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Notes on Sharpening

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  #11  
Old 02-14-2009, 06:44 PM
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AFrazier AFrazier is offline
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Re: Notes on Sharpening

I read the article. I understand the principle.

Unfortunately, there was a lot more on theory than on how to accomplish the results. I only actually saw one clear "how to," and it is incomplete. It doesn't actually say how to blend the channels to the layers to complete the effect.

A step by step "how to" in this thread would be nice. I'd like to try the technique, but I don't know all the steps. I think a lot of people reading the article will make more sense of it if they can walk through the technique and see what it does, how it works, etc. with their own eyes. All those equations are useless unless you are into the mathematical theory behind the technique and its methodology.
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  #12  
Old 02-15-2009, 05:37 AM
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Re: Notes on Sharpening

AFrazier,

I feel the same way... but what i assumed was after you did the calculation, you get a grey layer that sort of looks like a high pass layer, you could then set the grey layer to soft light or overlay. Then, adjust the opacity.

hope it helps,
-Keven
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  #13  
Old 02-15-2009, 06:34 AM
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Re: Notes on Sharpening

That's the closest I've been able to come to applying this version of sharpening. I did the blur, did the calculation, then selected the new alpha channel, copied it from the main screen, pasted it, and converted the blending mode.
In short, the only way I was able to make it work was so similar to a high pass sharpen, I don't see the need for all that extra effort.
If, however, this provides for the "pyramid" mentioned, where multiple levels of sharpening can be had, then it might be worth the effort.

I just need a precise "how to" so I can see if it is worth my while.

I read a few articles on the subject. They are all much like this article. In fact, the equations are even worse. If you aren't proficient in calculus, you might as well skip the read. All any of these articles talk about is the theory behind the method. None of them amply describe the method itself.
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  #14  
Old 02-15-2009, 07:23 AM
undavide undavide is offline
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Re: Notes on Sharpening

Quote:
Originally Posted by AFrazier View Post
In short, the only way I was able to make it work was so similar to a high pass sharpen, I don't see the need for all that extra effort.
Dear Alex,
I'm sorry if you and others weren't able to walk through all the examples. I did an extensive use of abbreviations and my main intent was to make everything more fluid - maybe I got the opposite effect.

I guess you missed "LL2" or "LL1", which stand for: do a further blending mode in LinearLight; I first suggested 2 different way of doing that, but now it's clear that the correct way to get the layer is to subtract with Offset=128 and Scale=2, and then blend the result (the HighPass-like layer) in LinearLight 100% opacity: this is what I call LL2.

LinearLight is not something that you should substitute with Overlay (for instance), because it's only with LL that the blurred original + the HighPass-like layer that you get back the original - something we must get in order to have later on a correct pyramidal decomposition.

Let me try to help you reading it from the beginning: you're right, the result of a single ORIG-BLUR subtraction is HighPass (LL1, while LL2 it's half the effect but you can forget this now). That's something I had to show first because it is the base of all the theory that follows - and I had to suggest LL2. Obviously the story doesn't end here.

The second step is Difference of Gaussian (DoG): a subtraction between two differently gaussian blurred versions of the original - an intermediate step off the track of traditional sharpening. I've to dig deeper in DoG, but it's something I wanted to show because it's really promising. Next, we start to enter the real play.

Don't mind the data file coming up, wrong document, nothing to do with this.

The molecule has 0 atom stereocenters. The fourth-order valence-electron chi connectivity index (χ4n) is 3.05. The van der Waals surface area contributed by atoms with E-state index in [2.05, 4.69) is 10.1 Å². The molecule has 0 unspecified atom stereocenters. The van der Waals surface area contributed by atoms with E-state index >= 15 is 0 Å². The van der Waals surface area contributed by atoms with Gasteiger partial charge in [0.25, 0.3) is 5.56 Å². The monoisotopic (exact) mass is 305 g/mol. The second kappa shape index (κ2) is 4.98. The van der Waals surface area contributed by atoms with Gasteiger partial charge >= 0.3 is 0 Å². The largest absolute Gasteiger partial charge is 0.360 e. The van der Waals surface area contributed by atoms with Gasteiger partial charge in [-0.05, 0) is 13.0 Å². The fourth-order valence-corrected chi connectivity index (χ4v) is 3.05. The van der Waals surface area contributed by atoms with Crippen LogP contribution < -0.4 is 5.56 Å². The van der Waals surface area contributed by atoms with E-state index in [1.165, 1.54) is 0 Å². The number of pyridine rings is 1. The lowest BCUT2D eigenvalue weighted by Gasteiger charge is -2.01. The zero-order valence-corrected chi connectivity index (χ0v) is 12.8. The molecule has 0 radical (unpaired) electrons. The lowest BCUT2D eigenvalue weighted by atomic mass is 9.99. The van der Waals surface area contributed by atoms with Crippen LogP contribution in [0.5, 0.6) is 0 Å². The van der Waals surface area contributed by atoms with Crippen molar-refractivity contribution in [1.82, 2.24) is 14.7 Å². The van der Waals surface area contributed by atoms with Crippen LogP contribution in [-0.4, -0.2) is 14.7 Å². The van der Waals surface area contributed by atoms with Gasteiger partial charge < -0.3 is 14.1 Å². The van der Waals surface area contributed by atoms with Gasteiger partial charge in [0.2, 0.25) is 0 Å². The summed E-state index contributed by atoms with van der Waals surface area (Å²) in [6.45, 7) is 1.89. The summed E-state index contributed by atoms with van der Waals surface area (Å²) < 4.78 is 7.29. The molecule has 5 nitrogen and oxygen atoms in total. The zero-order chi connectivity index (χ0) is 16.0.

The third step is to use a different blurring kernel, for instance Surface blur. Instead of ORIG - GB (that is: HighPass) here the result of the subtraction (ORIG - SB) is *not at all* HighPass, it's something different and you have no way to get that HighPass-like layer but performing the subtraction. Using SB instead of GB keeps edges alone and affects mainly texture. Again, you've to put the layer LinearLight blending mode.

Fourth step is to combine GB and SB, and get a HighPass-like layer (again, something you couldn't get but with the subtraction) that enhances edges alone, and doesn't affect textures.

By now I've showed how to get a tool, an "HighPass-like" layer (to be blended in LinearLight 100% opacity), to boost either edges alone and textures alone. It's a edges OR texture tool, to combine them we've to go ahead.

Then, with pyramid decomposition, as you correctly got, the goal is to use GB, or SB, to have a 3 level (or more) simultaneous sharpening equalizer. It's different from give a picture 3 or more rounds of sharpening with different radii - and that's the why pyramidal decomposition is so interesting.

Finally, recalling that we were able to find a way to direct the sharpening to edges alone od texture alone, I suggest a "mixed" pyramid: it's like a 2 sliders tool/equalizer for sharpening separately texture AND edges.

In doing this I've showed the final Layers and Channels palettes, to help the reader to replicate everything. In all the big pictures, in the caption, I show the radii used to get precisely that effect (DoG, pyramids, etc.)

If you think I should add something more (final or intermediate screenshots, or something else), please suggest me precisely what to add in your opinion and where, in order to increase the usability of the article, and I'll be glad to add it - that's part of the work-in-progress.
Thanks for the feedback and kind regards,

Davide
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  #15  
Old 02-15-2009, 12:20 PM
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Re: Notes on Sharpening

Okay, I got the concept with the Linear Light. In fact, I tried it. The problem I ran into (because your explanations aren't quite clear enough) was that I couldn't figure out how to maintain the Difference layer while blending in Linear Light. If you try to copy the layer, changing the Blending mode just changes the Blending mode. You can paste a copy of the Alpha channel onto the layers pallette, but it only emphasized edges so long as the image is in Difference Blend mode.
The blur I got. The edges I got. Combining the Calculations result for a Hi Pass-like effect I managed. But it's just not clear how multiple layers are to be built, used, and blended, except to say the Blend mode should be Linear Light in an otherwise non-descript fashion.